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Review

Robinson Repurposed

Tedd Robinson’s FACETS By Mercedes Déziel-Hupé
  • Angie Cheng, James Gnam, Ame Henderson, Thierry Huard, Simon Renaud and Riley Sims in FACETS by Tedd Robinson

FACETS

Ottawa  May 7-9, 2015

The National Arts Centre in Ottawa welcomed the world premiere of Tedd Robinson’s FACETS, a mash-up of three prior solos performed with six artists, including Robinson himself at one point. The piece is a creative retrospective in which the choreographer explores his recurrent themes of balance, material sculpture and movement, and risk-taking with humour and courage. As introspective solos, it was all the more interesting to see different performers interpret the personal nature of Rokudo, Rigmarole and Redd, nouveau genre.

As one would expect with a combination of choreographies, there was a lot going on in the foreground and the background; from active movement, to subtle shifts, a strong current and an undercurrent. FACETS was also influenced by many styles, from clubbing chic to ancient Japanese iconography.

As viewers, we got the impression that the parade of clothes coming on and off, being laid onto the ground, folded, moved and cross-dressed put emphasis on what we expose to others. The clothing laid out sometimes formed outlines of persons, which were extended by objects through the head and limbs, seemingly forming thoughts and connections. Sometimes, these objects would become part of the dance.

The main dancer, Riley Sims, entered the stage sheet-clad, like a blind ghost. He shed the sheet and entered a silver sparkling fabric tube in which he struggled, created shapes and then confronted by smashing into it with the full force of his body from the outside. This looked like a liquid mirror, which took the shape he wanted it to take, and also against which he struggled. It begged the question: how do we see ourselves in the mirror?

The secondary dancer, Angie Cheng, produced visual art with her entire body. Bare-chested in her underwear, she painted her body white with the poise of a geisha. The sound of water pouring into the metal bowl of paint was soothing. She then put on a platinum-blond wig and began to dance and draw onto a floor canvas, which suddenly make her look like Maddie Ziegler from the Sia videos. After crumpling the canvas into a paper igloo, she emerged treating it like the skirt of a gown. That’s when she began to sing like a siren.

Simon Renaud stripped to his underwear and morphed into a female figure in a black skirt, donning a black veil and wandering, with seashells in his hands. Was he a widow? Was he grieving, or longing for the sea? Or was he peaceful? It should be noted how masterfully he glided and danced across the studio stage in heels. The idea here seems to underline the notion of balance while under disguise, not being quite comfortable but making things work, at least from the outside.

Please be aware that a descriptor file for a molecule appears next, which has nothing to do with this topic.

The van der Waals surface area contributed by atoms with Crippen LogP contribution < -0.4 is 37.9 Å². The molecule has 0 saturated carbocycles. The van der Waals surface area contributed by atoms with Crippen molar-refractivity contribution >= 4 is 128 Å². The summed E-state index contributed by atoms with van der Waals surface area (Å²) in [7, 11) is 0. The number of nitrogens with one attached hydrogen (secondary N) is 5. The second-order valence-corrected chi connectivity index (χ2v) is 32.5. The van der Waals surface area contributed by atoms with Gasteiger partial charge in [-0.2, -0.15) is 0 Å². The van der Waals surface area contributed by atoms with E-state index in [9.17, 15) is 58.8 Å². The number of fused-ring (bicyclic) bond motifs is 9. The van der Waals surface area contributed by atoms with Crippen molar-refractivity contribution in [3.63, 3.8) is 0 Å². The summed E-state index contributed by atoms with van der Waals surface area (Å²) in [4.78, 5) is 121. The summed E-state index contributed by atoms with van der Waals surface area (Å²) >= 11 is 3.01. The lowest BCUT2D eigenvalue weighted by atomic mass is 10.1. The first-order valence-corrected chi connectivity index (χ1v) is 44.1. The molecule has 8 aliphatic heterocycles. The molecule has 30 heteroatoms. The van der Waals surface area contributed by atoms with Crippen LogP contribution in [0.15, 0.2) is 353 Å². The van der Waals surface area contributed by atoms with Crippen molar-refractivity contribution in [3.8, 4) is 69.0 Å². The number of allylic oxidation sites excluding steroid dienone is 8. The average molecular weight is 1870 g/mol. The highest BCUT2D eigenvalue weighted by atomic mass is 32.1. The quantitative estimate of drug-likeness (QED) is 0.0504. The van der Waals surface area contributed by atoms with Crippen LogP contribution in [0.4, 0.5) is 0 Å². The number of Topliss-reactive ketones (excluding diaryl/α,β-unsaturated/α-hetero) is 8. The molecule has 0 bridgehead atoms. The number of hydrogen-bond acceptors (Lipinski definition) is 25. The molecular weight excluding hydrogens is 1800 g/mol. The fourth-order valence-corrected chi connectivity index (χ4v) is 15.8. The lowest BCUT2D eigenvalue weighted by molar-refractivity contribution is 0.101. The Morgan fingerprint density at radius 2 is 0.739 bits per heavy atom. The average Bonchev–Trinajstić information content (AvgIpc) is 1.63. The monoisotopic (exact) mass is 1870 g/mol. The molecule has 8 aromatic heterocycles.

James Gnam in his underwear and tank would roll into a plastic tarp as though he was retreating into a cocoon. He would then stand in it, dance from the waist up and even travel minimally across the space, as though he was a hopping merman. He would then unroll and release himself from this restricting but protective shell. A lot of his movement was defined by his interaction with this one accessory.

The nudity, as it is often used in contemporary dance, was not distasteful or shocking.  It wasn’t essential to the plot but it did blend in with the spirit of the piece.

Robinson is a daring artist in his use of pauses, which reflect back to the audience, creating a sense of acute (self-)awareness. The way he designs the use of props into his narrative is also intriguing. His dancers showed range, control, definition and depth.

Through these tensions, there was plenty of comic relief. The Sia-like opera, the club mosh pit, the over-stuffed suitcase and the lip-synch “guy with a woman’s voice” monologue were just a few of the unifying moments.

Despite the genius of the narrative and the layers of symbols and self-reflection, I was perhaps most disappointed to discover that FACETS was more of a performance arts piece than one of contemporary dance.  Obviously strong and talented, the dancers were all committed and trained to convey a range of emotions, intensity, withdrawal and social commentary. They were making creative use of props and stage sets to tell a story. The dance portions required skill … so why were they dancing so little? These performers seemed underutilized as dancers and it left me wanting more.

With an open mind and a curious spirit, treating the show as an experience is the best way to feel the choreographer’s inner world. Whether viewers like what they feel or not, by letting themselves experience the show, it will leave none indifferent. And that is art.

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